Using Impact Investment to Build Sustainable Development in Armenia

Following the start of another political crisis in Armenia, the future for the country in the mountainous Caucasus region looks unclear. The latest events have seen thousands taking to the streets to call for Prime Minister Nikol Pashinyan’s resignation. Following a tumultuous 2020 with the Nagorno-Karabakh war, the COVID-19 pandemic, and economic stagnation, political tensions are high. Pashinyan has faced mounting protests and calls from the opposition to resign since the six-week armed conflict between Azerbaijan and Armenia last year. At the heart of this turmoil, is the Russia-brokered ceasefire, which has seen Russian soldiers deployed as peacekeepers and resulted in Armenia ceding control of parts of Nagorno-Karabakh and seven surrounding districts.

What is clear, is that the war and loss of Nagorno-Karabakh have exacerbated socio-economic issues in Armenia and have proven a catalyst for social division. The question now lies in Armenia’s future. How should those within the Republic of Armenia look forward? Until now, the focus of the Armenian state and diaspora has largely been on the past. However, energy and focus must now be directed toward the future of Armenia and creating a unique, successful country. To achieve this, cooperation between state, community, and diaspora is essential.

The war and COVID-19 have accelerated every existing issue in the region, making it clear that in order to emerge from the other side, a more solid long-term strategy for the country is required. Strategic investment in developing countries can have a hugely positive impact on local economies. Impact investment has proven to be successful in a number of developing countries because of its long-term focus on strengthening local economic and social environments. Its core emphasis is on the merger of commercial and social ventures and promotion of investment into companies, organisations, and funds that will generate a positive social and environmental impact.

In Armenia, a country long held back by its landlocked location and geopolitical constraints, impact investment could be used to spur both an economic and societal flourish. Ruben Vardanyan is a champion of developing a long-term strategy and has been driving impact investment in Armenia and Russia for over thirty years. Vardanyan, along with Noubar Afeyan, an American-Armenian entrepreneur, inventor, and philanthropist, have implemented partnership projects that have transformed the socio-economic environment in Armenia. Twenty years ago, they began a joint life-long journey to initiate the Armenia-2020 project by creating anchor projects.

Their foundation, the Aurora Humanitarian Initiative along with Vardanyan and Afeyan’s other pioneer projects; the IDeA Foundation, UWC Dilijan, and FAST Foundation, have all helped build sustainable initiatives that promote positive long-term socio-economic impact and preserve Armenian identity. Numerous philanthropic projects have been implemented – with the aim to aid the development of a more coherent and thriving economic and social ecosystem in Armenia. The Armenia-2020 initiative called on Armenians to discuss the future of their country and formulate a project plan of how that vision could be achieved. Armenia-2020 and Armenia-2040, both involved large-scale research and the decision to follow the concept of holistic development.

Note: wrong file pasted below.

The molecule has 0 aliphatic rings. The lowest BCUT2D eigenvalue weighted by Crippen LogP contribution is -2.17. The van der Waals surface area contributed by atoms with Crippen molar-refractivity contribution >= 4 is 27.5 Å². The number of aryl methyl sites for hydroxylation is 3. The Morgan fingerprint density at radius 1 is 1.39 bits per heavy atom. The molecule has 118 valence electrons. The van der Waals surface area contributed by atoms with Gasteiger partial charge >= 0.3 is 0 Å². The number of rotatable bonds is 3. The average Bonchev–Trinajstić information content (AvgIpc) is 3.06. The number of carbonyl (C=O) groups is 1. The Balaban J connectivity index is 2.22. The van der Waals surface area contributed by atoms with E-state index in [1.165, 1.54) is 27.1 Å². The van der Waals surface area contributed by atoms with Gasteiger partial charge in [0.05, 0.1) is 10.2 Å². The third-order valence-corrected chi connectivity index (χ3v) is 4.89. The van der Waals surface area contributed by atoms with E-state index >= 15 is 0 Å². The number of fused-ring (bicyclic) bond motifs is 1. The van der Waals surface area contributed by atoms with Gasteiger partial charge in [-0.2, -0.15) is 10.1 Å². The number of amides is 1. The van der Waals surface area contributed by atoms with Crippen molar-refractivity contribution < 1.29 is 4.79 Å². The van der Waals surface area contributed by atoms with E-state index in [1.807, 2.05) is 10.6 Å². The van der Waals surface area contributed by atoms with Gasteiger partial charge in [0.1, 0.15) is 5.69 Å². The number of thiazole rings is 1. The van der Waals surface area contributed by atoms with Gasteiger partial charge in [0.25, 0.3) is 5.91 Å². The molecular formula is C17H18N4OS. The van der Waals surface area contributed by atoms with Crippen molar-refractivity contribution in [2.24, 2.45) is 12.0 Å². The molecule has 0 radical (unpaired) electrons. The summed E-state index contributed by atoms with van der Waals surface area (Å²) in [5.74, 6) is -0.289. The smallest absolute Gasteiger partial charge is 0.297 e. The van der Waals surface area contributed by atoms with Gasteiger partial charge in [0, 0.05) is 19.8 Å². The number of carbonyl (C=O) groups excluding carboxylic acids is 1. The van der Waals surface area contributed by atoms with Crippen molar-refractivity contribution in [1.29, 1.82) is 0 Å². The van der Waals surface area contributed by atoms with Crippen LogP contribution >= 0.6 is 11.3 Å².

Multi-purpose breakthrough projects are being used to promote Armenia as a future regional hub for healthcare, technology, and education. UWC Dilijan is Armenia’s first international boarding school, welcoming students from over 80 countries. The school, part of the Scholae Mundi Foundation, has played a wider role in the development of Dilijan – it is a key employer and helped Dilijan prosper economically. The FAST Foundation was launched in 2016 and drives technological innovation in Armenia and the region. The anchor projects implemented all have long-term and tangible benefits. Recently, FAST announced a new project in collaboration with the British Council. The project part of SciNova will focus on the commercialisation of science – in order to promote science as a lucrative career path for young Armenians.

Vardanyan and Afeyan’s strategy for impact investment has recently been studied in a new book by Blair Sheppard, head of global strategy at PwC. In his book, Ten Years to Midnight: Four Urgent Global Crises and their Strategic Solutions, Blair Sheppard sets out the most urgent global challenges and what he believes are their key solutions – rebuilding and reinvigorating institutions. At its core is a simple idea, one that believes if globalisation is to truly work, we need strong local economies and ecosystems. Blair Sheppard underlines the components used by Vardanyan and Afeyan in Armenia and argues they should be used more widely in the country and as a blueprint for how other countries can develop on a local level, allowing them to go on to become a global actor.

The formula used by Vardanyan, Afeyan, and partners in Armenia, covered in Sheppard’s book, highlights a change in how we should address investment in developing countries. It emphasises the successes that have been made in Armenia, and what more can be done. If their calls for further engagement and discussion are listened to, Armenia has the potential to quickly and successfully develop – especially with the large swathes of talented diaspora, who could provide counsel and financing. Being a small country makes you vulnerable, but it also gives you the power to change things quickly, to change them for the better. The holistic approach to impact investment should be reflected across other projects in Armenia. For a country to truly work towards sustainable development, the evidence shows that long-term investment, partnership, and independence is far more successful than the traditional triad of help, charity, and advice.